In the 1600s, Sir Edward Coke raised Magna Carta to a new, almost mythical status as a symbol of the common law, praising and discussing it in his Second Institute. In Parliament, Coke continued to use the document in his battles against expanded royal power, proclaiming in 1628 that Magna Carta "will have no sovereign."

Items Included
  • LOAN Courtesy of the Library of Congress: Vellum Photo engraving of 1215 Magna Carta

The Liberties of Magna Carta (Case 4.4)

In the 1500s and 1600s, Magna Carta, now three to four centuries old, was traditionally printed at the start of collections of statutes (laws) as the first English statute; this followed the form of earlier manuscript compilations. Many of the statute books displayed here were well marked up by their readers. Their annotations in both law French and English frequently include the word "liberties" near key clauses in Magna Carta.

Items Included
  • A collection of statutes of the realm. Manuscript, compiled ca. 1325. Call number: V.a.256; Displayed: folio 25v-26r. Magna Charta, cum statutis quæ antiqua vocantur, iam recens excusa, & summa fide emendata, iuxta vetusta exemplaria ad Parliamenti rotulos examinata [...]. London: Richard Tottel, 1556. Call number: STC 9278 Copy 1; Displayed: folio 5.
  • A kalender, or table, comprehending the effect of all the statutes that haue beene made and put in print, beginning with Magna Charta, enacted anno 9. H.3. and proceeding one by one, vntill the end of the session of Parliament holden Anno 3. R. Iacobi. London : Adam Islip, 1606. Call number: STC 9547; Displayed: folio 1.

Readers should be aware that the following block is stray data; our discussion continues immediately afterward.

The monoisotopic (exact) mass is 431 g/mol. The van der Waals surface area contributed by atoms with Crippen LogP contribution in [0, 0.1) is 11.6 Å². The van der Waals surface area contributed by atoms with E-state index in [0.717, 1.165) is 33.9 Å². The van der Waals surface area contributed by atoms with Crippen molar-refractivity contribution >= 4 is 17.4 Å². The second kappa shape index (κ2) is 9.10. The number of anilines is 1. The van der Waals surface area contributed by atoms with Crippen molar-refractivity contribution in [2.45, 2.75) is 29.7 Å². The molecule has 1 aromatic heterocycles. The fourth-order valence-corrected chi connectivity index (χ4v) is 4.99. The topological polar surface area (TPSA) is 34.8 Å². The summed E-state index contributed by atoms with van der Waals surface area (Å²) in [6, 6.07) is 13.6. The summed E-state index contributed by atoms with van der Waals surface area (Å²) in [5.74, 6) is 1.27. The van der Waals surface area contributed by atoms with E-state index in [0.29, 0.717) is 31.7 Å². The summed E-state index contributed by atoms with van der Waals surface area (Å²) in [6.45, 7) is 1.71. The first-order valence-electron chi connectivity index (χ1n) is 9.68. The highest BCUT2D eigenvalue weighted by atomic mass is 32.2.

• Reflections upon the opinions of some modern divines, concerning the nature of government in general, and that of England in particular. London: 1689. Call number: 133-061q. Displayed: title page.
  • The great charter called in latyn Magna Carta. London: Thomas Petyt, 1542. Call number: STC 9276. Displayed: signature Ar.

Influencing the American Future

The years of James's reign were a heady brew of legal and political disputes—many of which would influence the American framers of the Constitution and the Bill of Rights a century and a half later. The following list includes some, though not all, of these major cases and events.


The Prohibitions del Roy (1607)

When King James intervened in disputes between the common law and ecclesiastical courts, intending to act as a judge himself, Sir Edward Coke told him that "the king in his own person cannot adjudge any case." The dispute became an enduring symbol of the rule of law in resisting the assertion of absolute power.


Calvin's Case, or the Case of the Post-Nati (1608)

This case determined that James's Scottish subjects born after he became king of England could claim the rights of English subjects in England. It also established the rules that governed how the English common law could be incorporated into new dominions like the American colonies and led to the development of the shared rights of British subjects when in each other's dominions.